Programme participants examined white male culture and experiences, and also practised skills such as critical thinking about how colleagues’ group memberships affect their work experiences, addressing rather than avoiding difficult points of difference among colleagues and actively seeking out perspectives of colleagues from different backgrounds.

A follow-up study by Catalyst on the impact of this program found early evidence of a cultural shift, including an increase in workplace civility and a decline in negative gossip. In addition, participants began letting go of the myth of meritocracy – that the best talent naturally rises to the top of organisations – and started to accept that group-based inequities exist. Importantly, managers also began to understand how they play an integral role in creating an inclusive work environment where all talent can be tapped and valued equally.

For Rockwell managers, recognising that staff were affected by and responsive to their identities as white males was a breakthrough that made them more inclusive and effective leaders. This is a critical lesson for other organisations: rather than feeling responsible for group-based inequities that they did not create, white male managers should feel empowered and equipped to lead the creation of an inclusive workplace.

The results at Rockwell are a testament to the power of turning old ideas about leadership upside-down and the importance of understanding and managing group identities through honest dialogue. Empowerment and skill-building, not shaming and blaming, are key to engaging men as advocates for change.

Jeanine Prime is vice president for research at Catalyst

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Stephanie McGovern: Why quotas are dangerous and undermine women’s credibility

Category : Business

The BBC’s business correspondent recalls being told: ‘I didn’t realise people like you were clever’ and explains why blagging it is a good idea

I am a young woman, with a regional accent, from a working class family, who has had a pretty standard education. So far, so ordinary. But in the places I’ve worked, one or more of these things would put me in the minority.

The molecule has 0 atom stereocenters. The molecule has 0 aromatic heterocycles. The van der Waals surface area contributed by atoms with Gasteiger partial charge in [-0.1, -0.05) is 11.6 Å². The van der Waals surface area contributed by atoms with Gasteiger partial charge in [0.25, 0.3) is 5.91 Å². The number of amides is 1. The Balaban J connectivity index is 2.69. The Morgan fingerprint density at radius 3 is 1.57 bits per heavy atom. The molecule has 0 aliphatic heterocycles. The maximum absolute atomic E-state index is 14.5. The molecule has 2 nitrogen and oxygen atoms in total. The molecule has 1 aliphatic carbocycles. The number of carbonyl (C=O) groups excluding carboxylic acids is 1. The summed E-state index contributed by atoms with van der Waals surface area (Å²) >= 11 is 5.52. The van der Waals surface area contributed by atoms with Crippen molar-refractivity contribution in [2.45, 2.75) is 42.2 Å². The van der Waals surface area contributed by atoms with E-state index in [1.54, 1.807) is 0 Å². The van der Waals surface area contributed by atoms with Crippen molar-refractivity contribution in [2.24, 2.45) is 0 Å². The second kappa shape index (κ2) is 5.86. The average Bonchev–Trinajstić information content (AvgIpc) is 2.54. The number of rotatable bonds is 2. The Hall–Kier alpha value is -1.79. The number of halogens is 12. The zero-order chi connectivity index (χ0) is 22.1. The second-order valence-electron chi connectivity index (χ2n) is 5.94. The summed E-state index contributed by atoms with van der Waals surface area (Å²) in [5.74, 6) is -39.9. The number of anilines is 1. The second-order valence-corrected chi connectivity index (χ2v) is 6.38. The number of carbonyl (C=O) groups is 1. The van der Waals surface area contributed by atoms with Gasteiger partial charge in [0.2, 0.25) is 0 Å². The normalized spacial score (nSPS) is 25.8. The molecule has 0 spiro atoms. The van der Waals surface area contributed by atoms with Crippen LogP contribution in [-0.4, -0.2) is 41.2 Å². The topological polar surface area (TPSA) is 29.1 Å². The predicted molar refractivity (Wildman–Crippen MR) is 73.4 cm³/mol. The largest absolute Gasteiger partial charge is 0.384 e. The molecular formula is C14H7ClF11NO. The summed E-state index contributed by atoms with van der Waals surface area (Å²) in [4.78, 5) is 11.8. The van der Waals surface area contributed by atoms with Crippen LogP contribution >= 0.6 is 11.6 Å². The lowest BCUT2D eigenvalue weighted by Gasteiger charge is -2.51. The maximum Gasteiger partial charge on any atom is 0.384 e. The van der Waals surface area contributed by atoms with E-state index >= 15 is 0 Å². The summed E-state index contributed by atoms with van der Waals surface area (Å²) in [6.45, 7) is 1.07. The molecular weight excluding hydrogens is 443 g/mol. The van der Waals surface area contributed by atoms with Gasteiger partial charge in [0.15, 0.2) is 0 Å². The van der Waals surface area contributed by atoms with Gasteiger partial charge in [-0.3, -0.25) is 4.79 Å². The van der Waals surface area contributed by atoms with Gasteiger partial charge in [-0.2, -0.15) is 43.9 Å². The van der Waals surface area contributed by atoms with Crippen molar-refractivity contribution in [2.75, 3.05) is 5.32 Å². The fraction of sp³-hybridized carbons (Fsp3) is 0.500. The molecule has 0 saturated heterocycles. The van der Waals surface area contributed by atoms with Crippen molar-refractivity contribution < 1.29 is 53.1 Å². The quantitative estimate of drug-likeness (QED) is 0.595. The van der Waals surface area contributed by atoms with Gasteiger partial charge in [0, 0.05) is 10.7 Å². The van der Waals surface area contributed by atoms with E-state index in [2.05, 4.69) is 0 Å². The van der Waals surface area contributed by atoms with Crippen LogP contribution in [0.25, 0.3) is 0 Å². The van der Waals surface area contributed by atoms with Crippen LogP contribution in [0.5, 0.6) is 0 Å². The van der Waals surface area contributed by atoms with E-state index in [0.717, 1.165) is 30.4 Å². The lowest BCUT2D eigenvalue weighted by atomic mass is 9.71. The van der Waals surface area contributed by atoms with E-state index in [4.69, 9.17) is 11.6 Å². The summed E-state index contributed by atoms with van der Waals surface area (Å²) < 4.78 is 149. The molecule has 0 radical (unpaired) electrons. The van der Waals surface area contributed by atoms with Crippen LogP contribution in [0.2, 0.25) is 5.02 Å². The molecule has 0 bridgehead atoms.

When I was 18 I joined Black & Decker as part of a pre-university ‘year in industry’ scheme. At that time it was a business full of men who had been there for years. When I turned up with my youthful enthusiasm and stilettos I was a novelty. Some tried to chat me up; most ignored me. I’d gone from being top dog in school to underdog in the workplace, so I made it my mission to show them that I was useful.

That, along with some cheeky banter, eventually won them over. The team accepted me as one of their own and the success of my work there lead to me winning the ‘Young Engineer for Britain’ award. After that I got interviewed a lot by the media. I was a journalist’s dream case study; a gobby girl with an accent who was good at engineering.

Through my media appearances, I managed to wangle a part-time job in the BBC current affairs department, which I did whilst studying for my science degree. Being a woman wasn’t a novelty to my BBC bosses — lots of women work in the media – this time I stood out because I had a northern accent.

I remember once at the end of a BBC job interview the manager said to me: “I didn’t realise people like you were clever.” I don’t think he was being intentionally nasty. At that time in the BBC he was surrounded by clones of himself, give or take some facial hair and glasses. He had never worked with anyone ‘like me’ before and so thought he was taking a risk by employing me. Later I found out that he’d also told the rest of my team that ‘someone very different was joining who would stir things up a bit’. Fundamentally though, I’m not any different, I just talk differently.